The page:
Here’s a Guide to some of the more interesting Super Wide Lenses for DSLR’s:
AF-S Nikkor14-24mm f2.8G ED (114°)
Nikon has made fascinating super wide lenses for many years, and now they have made one that I feel is revolutionary, the 14-24 2.8. It’s not only the best lens in its class; it’s really the only one. In conjunction with a full frame Nikon D3, this lens is a super star! It will be unquestionably revolutionary when the rumored and long awaited 24.4 Megapixel Nikon D3X is available. Nikon uses its Super Integrated Coating in conjunction with Nano Crystal Coating to create a very low flare lens. It’s a 2.8 lens that is rectilinear and full frame which makes it very unique. Unfortunately it’s a G series lens, which means it does not have manual aperture settings, so it cannot be used with an adapter on a Canon camera body.
Sigma 12 - 24 mm F4.5-5.6 EX DG HSM (122°)
The Sigma 12-24 is a real sleeper in the super wide category. It's the only rectilinear lens that's 122-degrees wide and it's actually very sharp at 12MM. I tested this lens against a Canon EF 14MM f2.8L and a Canon 16-35 f2.8L II; the Sigma outperformed both in sharpness, distortion, and chromatic aberrations. I'm a big fan of this lens for a Super Wide. Be aware, however, that this model varies tremendously from one lens to the next and some have real problems. I had two for awhile and one of them had a small area that was not sharp. As with many wide lenses, the Sigma 12-24 is sharpest in the center and the outer corners are softer and darker (vignetting). I use software corrections to account for this vignetting and sharpness fall off. A simple technique for correcting these in Photoshop is to make a correction layer with a circular gradated layer mask. The gradated mask allows corrections for sharpness, brightness, and chromatic aberrations to have more effect at the edges of the image.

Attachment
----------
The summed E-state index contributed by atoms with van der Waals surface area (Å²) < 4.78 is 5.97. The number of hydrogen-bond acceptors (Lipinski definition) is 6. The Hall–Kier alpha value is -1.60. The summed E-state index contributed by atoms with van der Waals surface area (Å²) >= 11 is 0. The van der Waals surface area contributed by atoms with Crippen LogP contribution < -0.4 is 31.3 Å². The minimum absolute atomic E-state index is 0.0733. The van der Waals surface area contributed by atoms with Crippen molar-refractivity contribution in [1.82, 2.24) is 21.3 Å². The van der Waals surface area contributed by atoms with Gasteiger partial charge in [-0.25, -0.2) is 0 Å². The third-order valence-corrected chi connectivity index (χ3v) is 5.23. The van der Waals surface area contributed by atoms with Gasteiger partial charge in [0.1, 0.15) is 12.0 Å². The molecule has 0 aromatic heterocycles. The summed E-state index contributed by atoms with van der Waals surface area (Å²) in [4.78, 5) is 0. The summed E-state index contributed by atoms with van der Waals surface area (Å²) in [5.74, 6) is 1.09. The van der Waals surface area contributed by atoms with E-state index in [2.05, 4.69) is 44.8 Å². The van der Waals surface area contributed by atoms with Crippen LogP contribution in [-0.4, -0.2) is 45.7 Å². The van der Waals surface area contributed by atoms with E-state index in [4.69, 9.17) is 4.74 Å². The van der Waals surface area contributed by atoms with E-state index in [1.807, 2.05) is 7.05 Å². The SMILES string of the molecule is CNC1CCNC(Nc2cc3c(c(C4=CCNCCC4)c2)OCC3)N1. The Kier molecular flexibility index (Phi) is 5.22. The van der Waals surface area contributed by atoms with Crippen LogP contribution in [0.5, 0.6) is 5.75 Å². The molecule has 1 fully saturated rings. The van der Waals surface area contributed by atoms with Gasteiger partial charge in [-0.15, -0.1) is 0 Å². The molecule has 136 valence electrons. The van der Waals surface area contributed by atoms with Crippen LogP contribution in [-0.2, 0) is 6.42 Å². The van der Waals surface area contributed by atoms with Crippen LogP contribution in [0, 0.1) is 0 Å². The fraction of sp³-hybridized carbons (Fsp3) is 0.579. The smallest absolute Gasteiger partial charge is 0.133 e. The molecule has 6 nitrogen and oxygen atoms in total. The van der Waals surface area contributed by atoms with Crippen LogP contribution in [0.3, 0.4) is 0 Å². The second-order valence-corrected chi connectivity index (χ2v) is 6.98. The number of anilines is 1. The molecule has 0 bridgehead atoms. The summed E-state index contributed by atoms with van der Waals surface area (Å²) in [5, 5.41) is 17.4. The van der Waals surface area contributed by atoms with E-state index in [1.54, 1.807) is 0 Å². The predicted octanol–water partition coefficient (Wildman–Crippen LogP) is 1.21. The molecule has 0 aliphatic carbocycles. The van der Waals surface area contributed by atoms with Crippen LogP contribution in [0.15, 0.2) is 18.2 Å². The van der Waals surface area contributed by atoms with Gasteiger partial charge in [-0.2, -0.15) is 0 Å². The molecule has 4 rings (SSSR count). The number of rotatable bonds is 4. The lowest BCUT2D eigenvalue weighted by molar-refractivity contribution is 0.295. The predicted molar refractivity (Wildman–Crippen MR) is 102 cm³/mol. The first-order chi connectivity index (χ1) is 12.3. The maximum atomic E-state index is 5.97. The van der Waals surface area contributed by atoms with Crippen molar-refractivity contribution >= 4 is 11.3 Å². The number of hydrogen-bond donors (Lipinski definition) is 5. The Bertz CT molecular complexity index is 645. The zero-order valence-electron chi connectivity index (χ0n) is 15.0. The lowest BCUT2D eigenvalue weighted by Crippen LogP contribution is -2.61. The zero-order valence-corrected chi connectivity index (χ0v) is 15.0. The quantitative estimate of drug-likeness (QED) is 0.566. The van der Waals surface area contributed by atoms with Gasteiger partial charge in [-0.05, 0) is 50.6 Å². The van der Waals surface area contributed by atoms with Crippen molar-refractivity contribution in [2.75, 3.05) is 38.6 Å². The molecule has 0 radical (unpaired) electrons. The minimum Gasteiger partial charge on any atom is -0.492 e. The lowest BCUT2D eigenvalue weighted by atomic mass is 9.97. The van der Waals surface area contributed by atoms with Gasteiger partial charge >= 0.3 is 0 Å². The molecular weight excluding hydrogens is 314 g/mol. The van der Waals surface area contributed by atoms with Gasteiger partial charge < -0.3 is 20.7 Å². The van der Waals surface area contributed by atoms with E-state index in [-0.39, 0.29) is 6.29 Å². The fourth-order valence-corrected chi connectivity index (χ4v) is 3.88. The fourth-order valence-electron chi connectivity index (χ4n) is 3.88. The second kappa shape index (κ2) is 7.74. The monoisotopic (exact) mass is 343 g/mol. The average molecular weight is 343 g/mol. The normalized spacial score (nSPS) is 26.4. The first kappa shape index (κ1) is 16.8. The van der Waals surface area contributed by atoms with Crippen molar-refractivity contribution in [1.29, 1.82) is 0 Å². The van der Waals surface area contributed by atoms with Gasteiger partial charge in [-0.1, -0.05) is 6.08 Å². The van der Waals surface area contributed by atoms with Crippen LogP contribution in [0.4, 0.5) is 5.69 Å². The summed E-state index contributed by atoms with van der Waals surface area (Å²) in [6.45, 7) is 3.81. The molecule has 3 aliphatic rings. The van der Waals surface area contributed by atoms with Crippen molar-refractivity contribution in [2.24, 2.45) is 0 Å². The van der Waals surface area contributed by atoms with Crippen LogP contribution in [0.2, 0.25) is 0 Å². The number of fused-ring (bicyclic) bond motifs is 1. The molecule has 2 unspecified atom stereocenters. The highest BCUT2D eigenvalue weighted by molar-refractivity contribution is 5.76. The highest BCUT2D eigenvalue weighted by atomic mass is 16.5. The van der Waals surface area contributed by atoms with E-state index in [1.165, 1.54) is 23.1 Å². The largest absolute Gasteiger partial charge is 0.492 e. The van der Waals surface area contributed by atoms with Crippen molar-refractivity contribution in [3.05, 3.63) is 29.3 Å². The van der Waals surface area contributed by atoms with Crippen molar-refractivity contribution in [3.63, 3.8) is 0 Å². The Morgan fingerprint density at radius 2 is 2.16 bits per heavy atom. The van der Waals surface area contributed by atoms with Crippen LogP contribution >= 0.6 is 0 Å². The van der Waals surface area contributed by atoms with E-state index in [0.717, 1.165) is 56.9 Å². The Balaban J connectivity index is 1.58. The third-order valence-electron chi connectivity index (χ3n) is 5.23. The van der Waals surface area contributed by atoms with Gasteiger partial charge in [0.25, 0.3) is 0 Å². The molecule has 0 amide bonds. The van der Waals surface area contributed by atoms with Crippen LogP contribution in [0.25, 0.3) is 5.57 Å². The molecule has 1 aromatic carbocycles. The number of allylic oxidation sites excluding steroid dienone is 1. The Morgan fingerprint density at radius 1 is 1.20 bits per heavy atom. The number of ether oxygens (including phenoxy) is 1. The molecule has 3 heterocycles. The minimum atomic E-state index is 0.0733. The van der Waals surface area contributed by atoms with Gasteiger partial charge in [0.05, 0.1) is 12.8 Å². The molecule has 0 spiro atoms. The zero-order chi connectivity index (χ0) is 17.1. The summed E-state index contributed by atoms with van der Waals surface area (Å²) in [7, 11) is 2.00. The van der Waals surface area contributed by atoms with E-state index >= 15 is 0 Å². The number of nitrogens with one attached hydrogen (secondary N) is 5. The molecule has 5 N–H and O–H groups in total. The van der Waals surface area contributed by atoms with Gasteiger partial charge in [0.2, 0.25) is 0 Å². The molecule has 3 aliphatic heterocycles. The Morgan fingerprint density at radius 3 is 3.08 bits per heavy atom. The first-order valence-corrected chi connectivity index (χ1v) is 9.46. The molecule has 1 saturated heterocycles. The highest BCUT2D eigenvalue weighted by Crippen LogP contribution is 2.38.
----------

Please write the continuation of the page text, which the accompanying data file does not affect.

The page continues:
The Fisheyes (Wikipedia):
I love fisheye distortion when it's used creatively and judiciously. Fisheyes are really fascinating, especially in combination with digital "defishing" and VR software. The fisheye distortion can be removed using software like PT Lens or ImageAlign, but this greatly reduces the angle of view and corner sharpness. Full Frame is a term used to describe an SLR camera with a sensor that is roughly the size of a 35mm film frame; but when applied to fisheyes, full frame also refers to the fact that the circle of illumination covers the entire frame (distinct from a circular fisheye). Many fisheyes suffer from poor image quality and just don't have what it takes, especially if your intent is to make big prints.
Canon EF 15mm f/2.8 Fisheye vs Sigma 15mm F2.8 EX DG Fisheye
These closely matched lenses cover 180-degrees, but that's the corner-to-corner field of view. The horizontal FOV is actually 142-degrees and the vertical FOV is 92-degrees on a full frame camera. These are full frame fisheye lenses that cover a full frame DSLR sensor. The Canon has slightly better auto focus, though this is not critical on a fisheye. Sigma has 7 shutter blades instead of Canon's 5, once again not that important on a fisheye.